Sunday, June 26, 2011

Summer favorites list, and signing off, at least for a while

I might as well admit it: as my reluctant and sporadic posting suggests, I have lost the will to blog, folks. I still love perfume, and love reading all my fellow perfumistas' clever and fascinating perspectives on perfume. I love reading about new discoveries and vintage treasures, but I think I may have reached a saturation point in my own life with perfume, and writing about it in this format isn't the joy it used to be. Perfume is still a solace, a delight, a charm of protection, a call to the hunt, and a disquieting mystery. I think I just need to explore it in different ways, and am not very articulate about the experience right now.

See you on the (other) blogs!

Here's a summer favorites list to sign off with:

Kiehl's Original Musk
For some reason this used to smell very powdery and uninteresting to me, but now it's just the right mixture of sweetness, salty skin, and hippie funk.

Givenchy Le De vintage eau de toilette
I've been a fan of the reissued "Mythiques" version of Le De for a year or two now, but I never had the chance to try the vintage until recently. It's a lovely, slightly melancholy, minor-key garden-herb jasmine in the eau de toilette.

Ormonde Jayne Champaca
As always, I find the basmati rice and creamy florals in this scent to be supremely comforting but never boring. It makes me feel luscious!

Gucci edp II
This is a new and oddball scent in my collection, but for some reason I keep falling for it. Berries and greenery, then it disappears. But for some reason, it satisfies my heretofore-unheard-of craving for a light berry summer fragrance for the office.

L'Artisan Parfumeur Dzing!
Great in the winter, and scarily great in 100-degree summers, this is the furry masterpiece I never want to be without.

Vero Kern Onda extrait
When I read the notes list, at first I thought: mace? Like the medieval weapon? Like that sledgehammer spice that seems to pop up only in brick-weighted holiday fruit bread? Nope, like velvet, this is. A more dangerous, transporting, and seductive use of spice and vetiver I have never experienced, and it works in the summer just as well as in the winter.

Givenchy eau de toilette, vintage
Let's see, there's oakmoss, more sweet, bergamot-tinged oakmoss, with a little tender florals in there somewhere. And oakmoss. The perfect summer cologne for those of us who can do without the citrus.

Annick Goutal Un Matin d'Orage eau de toilette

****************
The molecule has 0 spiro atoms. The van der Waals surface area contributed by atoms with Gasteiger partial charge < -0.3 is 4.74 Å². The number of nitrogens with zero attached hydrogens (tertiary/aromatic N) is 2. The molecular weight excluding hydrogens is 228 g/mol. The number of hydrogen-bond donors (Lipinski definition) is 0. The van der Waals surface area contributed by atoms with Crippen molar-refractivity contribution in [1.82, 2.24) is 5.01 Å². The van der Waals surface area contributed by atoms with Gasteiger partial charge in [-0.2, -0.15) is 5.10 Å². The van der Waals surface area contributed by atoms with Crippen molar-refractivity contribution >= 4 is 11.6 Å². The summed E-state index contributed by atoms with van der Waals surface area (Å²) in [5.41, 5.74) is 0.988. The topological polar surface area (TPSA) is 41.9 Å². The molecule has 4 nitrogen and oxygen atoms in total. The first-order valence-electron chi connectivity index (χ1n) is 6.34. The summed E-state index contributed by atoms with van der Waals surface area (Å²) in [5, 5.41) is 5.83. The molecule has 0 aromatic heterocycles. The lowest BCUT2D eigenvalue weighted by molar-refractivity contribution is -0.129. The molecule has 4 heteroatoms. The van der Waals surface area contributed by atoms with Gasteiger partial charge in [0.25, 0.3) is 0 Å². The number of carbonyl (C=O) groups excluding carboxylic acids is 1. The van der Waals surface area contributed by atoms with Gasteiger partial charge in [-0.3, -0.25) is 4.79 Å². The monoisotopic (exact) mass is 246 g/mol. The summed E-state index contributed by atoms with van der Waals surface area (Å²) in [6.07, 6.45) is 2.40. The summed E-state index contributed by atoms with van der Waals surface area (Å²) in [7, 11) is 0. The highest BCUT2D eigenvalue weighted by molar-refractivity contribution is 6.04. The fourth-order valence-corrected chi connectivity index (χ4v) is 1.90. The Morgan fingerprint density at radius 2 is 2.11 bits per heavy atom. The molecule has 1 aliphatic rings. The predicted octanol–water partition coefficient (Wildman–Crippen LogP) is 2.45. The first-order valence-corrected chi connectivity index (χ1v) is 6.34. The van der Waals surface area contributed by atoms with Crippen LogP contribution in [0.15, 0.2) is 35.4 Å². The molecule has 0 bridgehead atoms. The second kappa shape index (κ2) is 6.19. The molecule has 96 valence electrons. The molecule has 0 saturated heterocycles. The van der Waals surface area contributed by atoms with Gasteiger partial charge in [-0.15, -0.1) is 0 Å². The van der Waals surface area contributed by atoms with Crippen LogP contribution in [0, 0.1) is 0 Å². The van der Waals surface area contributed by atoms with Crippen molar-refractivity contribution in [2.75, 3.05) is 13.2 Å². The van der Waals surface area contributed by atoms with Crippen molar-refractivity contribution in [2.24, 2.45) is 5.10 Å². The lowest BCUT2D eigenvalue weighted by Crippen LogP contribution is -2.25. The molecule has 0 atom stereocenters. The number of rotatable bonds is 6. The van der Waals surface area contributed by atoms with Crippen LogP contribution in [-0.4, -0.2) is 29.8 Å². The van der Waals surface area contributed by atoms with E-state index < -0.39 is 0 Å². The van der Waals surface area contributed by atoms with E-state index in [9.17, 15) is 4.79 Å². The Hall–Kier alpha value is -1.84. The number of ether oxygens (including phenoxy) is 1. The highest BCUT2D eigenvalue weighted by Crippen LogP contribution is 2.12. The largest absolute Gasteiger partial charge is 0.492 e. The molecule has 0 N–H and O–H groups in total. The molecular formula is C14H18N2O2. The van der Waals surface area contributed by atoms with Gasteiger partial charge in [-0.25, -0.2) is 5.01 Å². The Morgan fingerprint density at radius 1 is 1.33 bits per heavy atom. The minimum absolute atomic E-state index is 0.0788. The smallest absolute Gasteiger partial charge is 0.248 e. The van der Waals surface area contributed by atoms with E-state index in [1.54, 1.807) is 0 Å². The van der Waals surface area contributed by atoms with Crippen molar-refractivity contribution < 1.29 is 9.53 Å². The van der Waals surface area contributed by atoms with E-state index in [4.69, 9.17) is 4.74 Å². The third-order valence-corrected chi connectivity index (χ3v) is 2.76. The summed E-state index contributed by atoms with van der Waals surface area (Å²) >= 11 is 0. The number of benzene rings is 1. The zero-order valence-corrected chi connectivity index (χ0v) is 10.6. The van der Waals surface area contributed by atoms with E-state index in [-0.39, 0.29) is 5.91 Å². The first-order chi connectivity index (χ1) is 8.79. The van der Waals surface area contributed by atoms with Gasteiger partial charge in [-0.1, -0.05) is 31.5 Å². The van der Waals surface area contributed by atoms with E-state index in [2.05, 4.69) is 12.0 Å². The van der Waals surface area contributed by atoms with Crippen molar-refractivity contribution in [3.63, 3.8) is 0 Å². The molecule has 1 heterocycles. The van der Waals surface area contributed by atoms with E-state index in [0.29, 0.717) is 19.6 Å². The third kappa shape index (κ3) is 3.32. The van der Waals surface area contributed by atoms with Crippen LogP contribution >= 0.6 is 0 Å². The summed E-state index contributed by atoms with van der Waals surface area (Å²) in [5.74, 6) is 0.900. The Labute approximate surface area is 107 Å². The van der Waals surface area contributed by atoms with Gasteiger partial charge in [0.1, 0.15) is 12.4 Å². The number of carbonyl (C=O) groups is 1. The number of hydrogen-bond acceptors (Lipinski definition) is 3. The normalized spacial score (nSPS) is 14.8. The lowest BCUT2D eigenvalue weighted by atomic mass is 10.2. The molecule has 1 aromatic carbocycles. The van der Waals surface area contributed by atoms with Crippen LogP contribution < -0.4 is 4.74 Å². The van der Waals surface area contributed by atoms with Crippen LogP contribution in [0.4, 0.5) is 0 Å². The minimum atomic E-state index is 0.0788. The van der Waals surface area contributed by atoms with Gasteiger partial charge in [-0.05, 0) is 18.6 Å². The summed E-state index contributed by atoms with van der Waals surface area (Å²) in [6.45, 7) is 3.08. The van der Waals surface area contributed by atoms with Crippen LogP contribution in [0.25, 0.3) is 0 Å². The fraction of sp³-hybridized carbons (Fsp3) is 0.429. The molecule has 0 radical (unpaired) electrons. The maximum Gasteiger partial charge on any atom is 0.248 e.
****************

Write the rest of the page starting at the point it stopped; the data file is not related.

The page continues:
Resisting the urge to hoard much more of this right now. The bitter shiso and petrichor in the topnotes just hooks me every time. Then it subsides into an unsweet but somehow creamy and green floral. Definitely not a perfume to buy unsniffed, but I'm addicted to it.

Miller Harris Un Petit Rien eau de cologne
A more translucent and summery version of L'Air de Rien, or "the lair" as I like to call it. Still very recognizably the skank-monster's little sister, but she opens the windows to let some fresh air in once in a while.

Donna Karan Chaos eau de parfum
Tangy chamomile, woody cinnamon, and musky, nongourmand cardamom are the strongest impressions I get from this strange but compelling perfume. I have to admit after comparing it to my tiny sample of Dawn Spencer Hurwitz's sadly discontinued version, Anarchy, I find the DSH slightly better blended, because the cinnamon quality is a little less linear and overwhelming in Dawn's version. But nonetheless, this is a great example of one of my favorite categories: oddball comfort scents.

Friday, May 6, 2011

Wanting What I Have

I am a lucky, lucky woman, both in life and my perfume hunt! I have been thinking this week: I can't even believe I've had the good fortune to own two different bottles of Lanvin Scandal, in two different states of preservation. I haven't been wearing them nearly enough. I'm taking advantage of the cool, spring weather here in Austin to wear the better-preserved of the two. Whereas one is tarry leather cat-o-nine-tails studded with clove buds that I wear in winter, the one I've been wearing recently is the soft floral leather everyone talks about when they talk about Scandal. It's a supple, bring-the-Bentley-around-I'm-going-to-town floral leather.

I have plenty of many wonderful perfumes. A collection many would be envious of, even. Why do I keep wanting more and different smells? Sometimes it seems like pure greed. For instance, I realized the other day that that bottle of Rosine's Secrets de Rose I'm so coveting? It has nothing on the gloriously weird rose in Magie Noire parfum I already have sitting in my cabinet. That almost-certainly awesome leather I've never smelled yet? Can it really hold a candle to the Cuir de Russie parfum and vintage Lanvin Scandal? I already know the answer to that: hell, no, it can't. I bought Etro Gomma as a blind buy before I realized that. Thank goodness for return policies! And take that lovely white floral on my wish list: Van Cleef and Arpels Gardénia Pétale. Is there really any reason why I would choose to wear it over Balenciaga's La Fuite des Heures, or the reissued Le De Givenchy, Ormonde Jayne's Champaca, or Goutal's Un Matin d'Orage? (Hmm, I might still have room for another white floral in my collection...) Finally, why do I find myself lusting for Agent Provocateur at all, when I have so many lovely chypres and musky sexbomb orientals that I barely wear them? I won't bore you with starting a list--just take Miss Dior alone. Sometimes I don't know why I bother with any other perfume at all, and I've stockpiled enough to keep myself marinating in vintage Miss Dior for years to come.